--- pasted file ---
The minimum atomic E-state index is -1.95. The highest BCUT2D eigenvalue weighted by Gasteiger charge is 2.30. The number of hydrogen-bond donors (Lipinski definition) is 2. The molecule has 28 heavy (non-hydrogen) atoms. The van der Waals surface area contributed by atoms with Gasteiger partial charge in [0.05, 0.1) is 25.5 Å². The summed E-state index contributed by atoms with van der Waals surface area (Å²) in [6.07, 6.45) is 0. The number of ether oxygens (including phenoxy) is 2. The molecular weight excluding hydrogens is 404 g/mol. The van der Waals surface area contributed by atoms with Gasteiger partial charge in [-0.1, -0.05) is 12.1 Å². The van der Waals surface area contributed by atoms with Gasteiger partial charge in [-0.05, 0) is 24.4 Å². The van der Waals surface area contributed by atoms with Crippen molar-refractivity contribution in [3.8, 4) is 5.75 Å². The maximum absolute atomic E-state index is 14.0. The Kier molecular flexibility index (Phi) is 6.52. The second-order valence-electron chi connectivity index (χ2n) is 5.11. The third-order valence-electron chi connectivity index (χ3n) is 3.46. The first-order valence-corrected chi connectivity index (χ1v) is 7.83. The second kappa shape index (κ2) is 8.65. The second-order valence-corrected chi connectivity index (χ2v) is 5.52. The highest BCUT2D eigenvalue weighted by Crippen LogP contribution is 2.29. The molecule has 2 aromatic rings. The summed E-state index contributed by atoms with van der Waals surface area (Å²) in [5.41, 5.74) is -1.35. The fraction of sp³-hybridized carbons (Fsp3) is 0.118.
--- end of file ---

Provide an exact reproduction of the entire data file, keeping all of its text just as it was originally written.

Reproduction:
The minimum atomic E-state index is -1.95. The highest BCUT2D eigenvalue weighted by Gasteiger charge is 2.30. The number of hydrogen-bond donors (Lipinski definition) is 2. The molecule has 28 heavy (non-hydrogen) atoms. The van der Waals surface area contributed by atoms with Gasteiger partial charge in [0.05, 0.1) is 25.5 Å². The summed E-state index contributed by atoms with van der Waals surface area (Å²) in [6.07, 6.45) is 0. The number of ether oxygens (including phenoxy) is 2. The molecular weight excluding hydrogens is 404 g/mol. The van der Waals surface area contributed by atoms with Gasteiger partial charge in [-0.1, -0.05) is 12.1 Å². The van der Waals surface area contributed by atoms with Gasteiger partial charge in [-0.05, 0) is 24.4 Å². The van der Waals surface area contributed by atoms with Crippen molar-refractivity contribution in [3.8, 4) is 5.75 Å². The maximum absolute atomic E-state index is 14.0. The Kier molecular flexibility index (Phi) is 6.52. The second-order valence-electron chi connectivity index (χ2n) is 5.11. The third-order valence-electron chi connectivity index (χ3n) is 3.46. The first-order valence-corrected chi connectivity index (χ1v) is 7.83. The second kappa shape index (κ2) is 8.65. The second-order valence-corrected chi connectivity index (χ2v) is 5.52. The highest BCUT2D eigenvalue weighted by Crippen LogP contribution is 2.29. The molecule has 2 aromatic rings. The summed E-state index contributed by atoms with van der Waals surface area (Å²) in [5.41, 5.74) is -1.35. The fraction of sp³-hybridized carbons (Fsp3) is 0.118.